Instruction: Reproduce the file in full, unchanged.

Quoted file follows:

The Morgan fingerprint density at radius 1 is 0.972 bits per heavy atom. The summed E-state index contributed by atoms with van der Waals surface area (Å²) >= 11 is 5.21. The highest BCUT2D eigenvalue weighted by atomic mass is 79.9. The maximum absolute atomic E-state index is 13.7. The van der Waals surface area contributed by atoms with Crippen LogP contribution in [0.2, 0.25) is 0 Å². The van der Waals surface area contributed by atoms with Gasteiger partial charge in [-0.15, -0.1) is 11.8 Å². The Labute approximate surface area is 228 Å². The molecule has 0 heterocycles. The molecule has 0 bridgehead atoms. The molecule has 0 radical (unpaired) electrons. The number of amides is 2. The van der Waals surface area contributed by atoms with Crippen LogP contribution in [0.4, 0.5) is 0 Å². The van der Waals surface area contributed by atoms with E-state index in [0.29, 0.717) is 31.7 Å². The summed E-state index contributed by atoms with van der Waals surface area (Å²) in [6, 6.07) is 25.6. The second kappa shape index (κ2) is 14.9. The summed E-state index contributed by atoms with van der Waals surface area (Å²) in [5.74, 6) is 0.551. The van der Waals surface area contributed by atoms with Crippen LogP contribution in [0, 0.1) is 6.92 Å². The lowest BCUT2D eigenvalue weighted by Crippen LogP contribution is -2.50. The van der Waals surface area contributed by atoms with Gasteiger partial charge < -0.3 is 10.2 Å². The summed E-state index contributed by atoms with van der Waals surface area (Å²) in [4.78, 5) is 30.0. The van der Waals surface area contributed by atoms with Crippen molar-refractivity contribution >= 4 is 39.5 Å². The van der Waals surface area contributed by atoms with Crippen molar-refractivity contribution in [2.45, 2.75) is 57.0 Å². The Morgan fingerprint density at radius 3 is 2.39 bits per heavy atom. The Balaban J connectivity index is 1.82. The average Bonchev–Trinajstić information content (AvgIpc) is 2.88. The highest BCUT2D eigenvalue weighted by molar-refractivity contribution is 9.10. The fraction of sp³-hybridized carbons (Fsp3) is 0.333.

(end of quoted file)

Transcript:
The Morgan fingerprint density at radius 1 is 0.972 bits per heavy atom. The summed E-state index contributed by atoms with van der Waals surface area (Å²) >= 11 is 5.21. The highest BCUT2D eigenvalue weighted by atomic mass is 79.9. The maximum absolute atomic E-state index is 13.7. The van der Waals surface area contributed by atoms with Crippen LogP contribution in [0.2, 0.25) is 0 Å². The van der Waals surface area contributed by atoms with Gasteiger partial charge in [-0.15, -0.1) is 11.8 Å². The Labute approximate surface area is 228 Å². The molecule has 0 heterocycles. The molecule has 0 bridgehead atoms. The molecule has 0 radical (unpaired) electrons. The number of amides is 2. The van der Waals surface area contributed by atoms with Crippen LogP contribution in [0.4, 0.5) is 0 Å². The van der Waals surface area contributed by atoms with E-state index in [0.29, 0.717) is 31.7 Å². The summed E-state index contributed by atoms with van der Waals surface area (Å²) in [6, 6.07) is 25.6. The second kappa shape index (κ2) is 14.9. The summed E-state index contributed by atoms with van der Waals surface area (Å²) in [5.74, 6) is 0.551. The van der Waals surface area contributed by atoms with Crippen LogP contribution in [0, 0.1) is 6.92 Å². The lowest BCUT2D eigenvalue weighted by Crippen LogP contribution is -2.50. The van der Waals surface area contributed by atoms with Gasteiger partial charge < -0.3 is 10.2 Å². The summed E-state index contributed by atoms with van der Waals surface area (Å²) in [4.78, 5) is 30.0. The van der Waals surface area contributed by atoms with Crippen molar-refractivity contribution >= 4 is 39.5 Å². The van der Waals surface area contributed by atoms with Crippen molar-refractivity contribution in [2.45, 2.75) is 57.0 Å². The Morgan fingerprint density at radius 3 is 2.39 bits per heavy atom. The Balaban J connectivity index is 1.82. The average Bonchev–Trinajstić information content (AvgIpc) is 2.88. The highest BCUT2D eigenvalue weighted by molar-refractivity contribution is 9.10. The fraction of sp³-hybridized carbons (Fsp3) is 0.333.